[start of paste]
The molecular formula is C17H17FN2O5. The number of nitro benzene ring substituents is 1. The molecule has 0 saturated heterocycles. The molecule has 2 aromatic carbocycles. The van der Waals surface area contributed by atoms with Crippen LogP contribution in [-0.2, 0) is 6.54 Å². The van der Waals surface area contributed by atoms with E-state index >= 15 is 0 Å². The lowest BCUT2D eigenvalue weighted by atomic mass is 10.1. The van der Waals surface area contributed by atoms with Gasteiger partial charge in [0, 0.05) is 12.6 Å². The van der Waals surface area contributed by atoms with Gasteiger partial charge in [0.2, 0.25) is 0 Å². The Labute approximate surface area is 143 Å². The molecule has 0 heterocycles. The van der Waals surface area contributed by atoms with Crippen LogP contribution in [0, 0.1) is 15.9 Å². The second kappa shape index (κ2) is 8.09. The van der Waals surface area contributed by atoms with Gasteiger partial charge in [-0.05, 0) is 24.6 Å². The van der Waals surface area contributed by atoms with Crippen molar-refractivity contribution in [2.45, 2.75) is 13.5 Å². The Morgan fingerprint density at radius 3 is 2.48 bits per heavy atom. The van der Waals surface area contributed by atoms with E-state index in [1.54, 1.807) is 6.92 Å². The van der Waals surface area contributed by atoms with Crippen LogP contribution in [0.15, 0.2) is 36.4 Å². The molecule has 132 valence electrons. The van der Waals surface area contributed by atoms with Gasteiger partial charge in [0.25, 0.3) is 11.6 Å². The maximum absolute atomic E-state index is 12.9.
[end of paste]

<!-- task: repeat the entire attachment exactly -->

The molecular formula is C17H17FN2O5. The number of nitro benzene ring substituents is 1. The molecule has 0 saturated heterocycles. The molecule has 2 aromatic carbocycles. The van der Waals surface area contributed by atoms with Crippen LogP contribution in [-0.2, 0) is 6.54 Å². The van der Waals surface area contributed by atoms with E-state index >= 15 is 0 Å². The lowest BCUT2D eigenvalue weighted by atomic mass is 10.1. The van der Waals surface area contributed by atoms with Gasteiger partial charge in [0, 0.05) is 12.6 Å². The van der Waals surface area contributed by atoms with Gasteiger partial charge in [0.2, 0.25) is 0 Å². The Labute approximate surface area is 143 Å². The molecule has 0 heterocycles. The van der Waals surface area contributed by atoms with Crippen LogP contribution in [0, 0.1) is 15.9 Å². The second kappa shape index (κ2) is 8.09. The van der Waals surface area contributed by atoms with Gasteiger partial charge in [-0.05, 0) is 24.6 Å². The van der Waals surface area contributed by atoms with Crippen molar-refractivity contribution in [2.45, 2.75) is 13.5 Å². The Morgan fingerprint density at radius 3 is 2.48 bits per heavy atom. The van der Waals surface area contributed by atoms with E-state index in [1.54, 1.807) is 6.92 Å². The van der Waals surface area contributed by atoms with Crippen LogP contribution in [0.15, 0.2) is 36.4 Å². The molecule has 132 valence electrons. The van der Waals surface area contributed by atoms with Gasteiger partial charge in [0.25, 0.3) is 11.6 Å². The maximum absolute atomic E-state index is 12.9.